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Newbie buying a M1 for my son for re-enactment in Michigan

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    Newbie buying a M1 for my son for re-enactment in Michigan

    Found a M1 garand that is a SA 45 with a 3/44 barrel. Correct lock bar rear sight (not T105). Correct non high hump gas lock and a WWII issue SA GAW cartouche stock. Also has period correct trigger guard. Dealer says the barrel and gas system also gauge like new with about 90% of their life remaining. Its out of state. Working on trying to get some either return if its not as expected. He sent me some pics. Looks very nice. It originally was listed with a High hump gas lock and a T105 site, but he'll swap those out for me.
    Price is $1899. Not many dealers locally have them. 1 dealer as 2 Winchesters (1942 with Korean era barrels) and a SA 1945 with Korea barrel and all have new stocks. They are between 1200-1300.
    Any idea if that first garand is legit and really has that much life left and looks great, should I spend the extra money?
    Thanks
    Todd

    #2
    Welcome,
    You would have to post up a lot of detailed pics and the S/N, then the experts on here would be able to compare the two and see if it is "legit", meaning factory original or corrected. If the seller is already swapping out parts it is not original so it might be corrected, but they know so much more than I do I would like to see how they estimate the value and what the rifle came with parts wise from the factory. We have builders, historians, extreme collectors, specialist collectors on this board. They will need a lot of pics and detailed information though.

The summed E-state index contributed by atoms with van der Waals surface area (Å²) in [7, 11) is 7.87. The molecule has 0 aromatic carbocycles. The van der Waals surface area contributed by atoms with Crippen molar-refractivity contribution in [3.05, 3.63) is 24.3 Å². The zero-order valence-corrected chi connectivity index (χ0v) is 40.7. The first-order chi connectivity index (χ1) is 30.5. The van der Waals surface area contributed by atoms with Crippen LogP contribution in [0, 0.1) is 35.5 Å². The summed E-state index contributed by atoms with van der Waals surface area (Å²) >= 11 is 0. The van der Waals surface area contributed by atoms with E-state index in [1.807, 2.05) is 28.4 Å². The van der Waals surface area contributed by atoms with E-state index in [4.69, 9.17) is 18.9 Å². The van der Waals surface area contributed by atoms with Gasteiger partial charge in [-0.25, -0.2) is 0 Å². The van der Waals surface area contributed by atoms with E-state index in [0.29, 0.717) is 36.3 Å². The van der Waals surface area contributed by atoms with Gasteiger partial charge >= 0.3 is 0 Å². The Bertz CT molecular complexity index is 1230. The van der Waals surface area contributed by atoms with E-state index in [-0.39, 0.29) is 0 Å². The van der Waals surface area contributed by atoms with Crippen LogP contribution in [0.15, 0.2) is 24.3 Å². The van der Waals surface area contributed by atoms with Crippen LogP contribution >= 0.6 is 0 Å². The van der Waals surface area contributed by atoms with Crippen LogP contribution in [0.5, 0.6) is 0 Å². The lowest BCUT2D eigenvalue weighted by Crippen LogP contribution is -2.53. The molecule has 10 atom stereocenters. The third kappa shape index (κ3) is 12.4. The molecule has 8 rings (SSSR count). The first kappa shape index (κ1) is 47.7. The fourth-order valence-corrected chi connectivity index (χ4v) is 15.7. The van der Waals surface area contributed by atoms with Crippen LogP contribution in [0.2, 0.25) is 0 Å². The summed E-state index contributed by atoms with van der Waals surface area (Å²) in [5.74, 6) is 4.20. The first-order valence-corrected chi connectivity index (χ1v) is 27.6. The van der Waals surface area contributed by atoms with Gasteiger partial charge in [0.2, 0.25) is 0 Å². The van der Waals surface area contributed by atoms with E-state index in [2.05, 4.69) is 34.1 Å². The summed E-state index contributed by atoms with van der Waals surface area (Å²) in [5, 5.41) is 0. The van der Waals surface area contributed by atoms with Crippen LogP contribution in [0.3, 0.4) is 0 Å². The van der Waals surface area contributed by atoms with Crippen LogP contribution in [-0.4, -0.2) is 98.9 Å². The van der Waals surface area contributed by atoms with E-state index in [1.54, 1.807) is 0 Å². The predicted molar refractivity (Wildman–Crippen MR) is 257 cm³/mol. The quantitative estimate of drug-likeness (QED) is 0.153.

m14brian

    Comment


      #3
      How particular are these re-enacters ? Do they care if the rifle has lock-bar sights or a WWII barrel ?

      CMP is selling service grade garands for $750. You can buy 2 garands for what you are now planning to spend for one.

      http://thecmp.org/cmp_sales/rifle_sales/m1-garand/

      Comment


      • mtudb24
        mtudb24 commented
        Editing a comment
        They don't mind Korea era barrels, they just mostly care about appearance (ie correct sights, trigger housing, gas lock) and something that doesn't look fresh off the factory floor stock. However, for the gas lock it really doesn't matter because all the good quality BFA (blank fire adaptors) are period correct looking (ie non high hump). Its my understanding that the high hump was used to help with the grenade launcher

        .

      #4
      The price us insanely too high no matter what he does or doesn't do toward correcting it. Unless you can find a knowledgeable person to inspect and evaluate the rifle you are over ripe for getting plucked. And, unless you can get a guaranteed return and refund after buying it, buying it could only be considered, to be blunt, stupidity.

      Comment


      • mtudb24
        mtudb24 commented
        Editing a comment
        Appreciate the feedback. Yes, its very tough to buy anything sight unseen. I only have general pics and some recommendations from other people in the re-enactment group that this seller is legit in what he sells. However, they also agree his prices are a bit higher then most.
        Even the 3 that are local, I'll end up putting another couple hundred at least into correct triggers, lock bar sights, etc The more expensive one comes with period correct leather sling and all NOS cleaning M3 tool, rod, and oilers. He is supposed to get back with me on Monday about the warranty or return. They offer a 1 year warranty on all their "rebuilt" rifles they sell (they have various grades just like CMP)

      #5
      Originally posted by mtudb24 View Post
      Appreciate the feedback. Yes, its very tough to buy anything sight unseen. I only have general pics and some recommendations from other people in the re-enactment group that this seller is legit in what he sells. However, they also agree his prices are a bit higher then most.
      Even the 3 that are local, I'll end up putting another couple hundred at least into correct triggers, lock bar sights, etc The more expensive one comes with period correct leather sling and all NOS cleaning M3 tool, rod, and oilers. He is supposed to get back with me on Monday about the warranty or return. They offer a 1 year warranty on all their "rebuilt" rifles they sell (they have various grades just like CMP)